Grinch steals children's gifts, but Boston's Christmas spirit shines
A thief stole $15,000 worth of toys destined for needy children. But he didn't steal Christmas.
Is the Grinch real?
The toys were stolen from a locked portable storage container in Burlington, Mass., apparently early Dec. 18. The toys were awaiting sorting and distribution to charities that serve families in need. Another container showed evidence of an attempted theft. Both containers are owned by PODS Enterprises, which donated thousands of its containers for Toys for Tots programs around the United States.
Police say whoever stole the toys went through them carefully, selecting only toys valued over $15 each and intended for children ages 8 and up.
But in a twist worthy of a Dr. Seuss fairy tale, the area's needy children won't go without. In Boston, the Marines reopened the window for Christmas gift donations, and the response has been overwhelming.
"The public has really stepped up to the plate and come forward since the story was first reported," said Sgt. Michael Popovics of the Massachusetts State Police. "Between the Marine Corps and the State Police and the public, we are vowing that we will collect the toys and make sure no deserving child goes without one."
This is the 26th Christmas season in which the state police have assisted the Marines in toy collection. The donated toys and cash donations are distributed to area nonprofit groups and churches, which provide them to needy families whose children might otherwise not have holiday gifts.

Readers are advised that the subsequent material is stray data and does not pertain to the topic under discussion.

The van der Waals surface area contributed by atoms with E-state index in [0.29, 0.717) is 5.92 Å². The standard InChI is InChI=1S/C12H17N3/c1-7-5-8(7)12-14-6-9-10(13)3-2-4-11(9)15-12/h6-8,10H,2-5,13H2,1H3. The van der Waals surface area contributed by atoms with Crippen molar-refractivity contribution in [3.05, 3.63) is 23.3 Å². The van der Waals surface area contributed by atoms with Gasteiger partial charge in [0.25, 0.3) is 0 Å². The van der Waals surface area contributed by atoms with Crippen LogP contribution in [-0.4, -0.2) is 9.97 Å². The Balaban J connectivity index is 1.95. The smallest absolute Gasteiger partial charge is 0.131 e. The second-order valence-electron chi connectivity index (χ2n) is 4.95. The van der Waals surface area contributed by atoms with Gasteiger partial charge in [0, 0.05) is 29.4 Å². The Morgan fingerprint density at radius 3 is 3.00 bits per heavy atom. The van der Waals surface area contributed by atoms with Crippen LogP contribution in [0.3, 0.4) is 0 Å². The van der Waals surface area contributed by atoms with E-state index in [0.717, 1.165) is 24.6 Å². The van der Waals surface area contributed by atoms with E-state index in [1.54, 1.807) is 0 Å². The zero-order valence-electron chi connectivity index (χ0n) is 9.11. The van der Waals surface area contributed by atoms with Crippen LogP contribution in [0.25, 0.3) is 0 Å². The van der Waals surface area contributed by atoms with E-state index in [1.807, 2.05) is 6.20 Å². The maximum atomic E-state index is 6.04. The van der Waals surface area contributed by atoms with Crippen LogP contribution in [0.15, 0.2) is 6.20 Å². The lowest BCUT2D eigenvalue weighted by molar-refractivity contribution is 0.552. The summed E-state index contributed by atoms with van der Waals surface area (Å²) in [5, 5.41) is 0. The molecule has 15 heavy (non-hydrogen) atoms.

Because of the theft, the original toy donation deadline of Friday, Dec. 17, has been extended to Tuesday, Dec. 21, at 6:00 p.m. Eastern Time. Anyone in the Boston area can drop off a toy or a check at any state police department (you can find them here). People outside the area can mail checks to Toys for Tots Coordinator; 124 Acton Rd.; Maynard, MA 01754.
The state police are not set up for over-the-phone or PayPal contributions.
As for the thief, the investigation is under way.
"This is not just a crime against the PODS company or the Massachusetts State Police or the United States Marine Corps or even the administrators of this wonderful program who have worked so hard to collect these toys," said Col. Marian McGovern, superintendent of the Massachusetts State Police, in a statement. "This is a despicable crime against the generous people who donated these toys and against the hundreds of children in need who would have received these gifts and who now will not. The State Police and the Burlington Police will do everything we can to find who did this and try to recover these toys."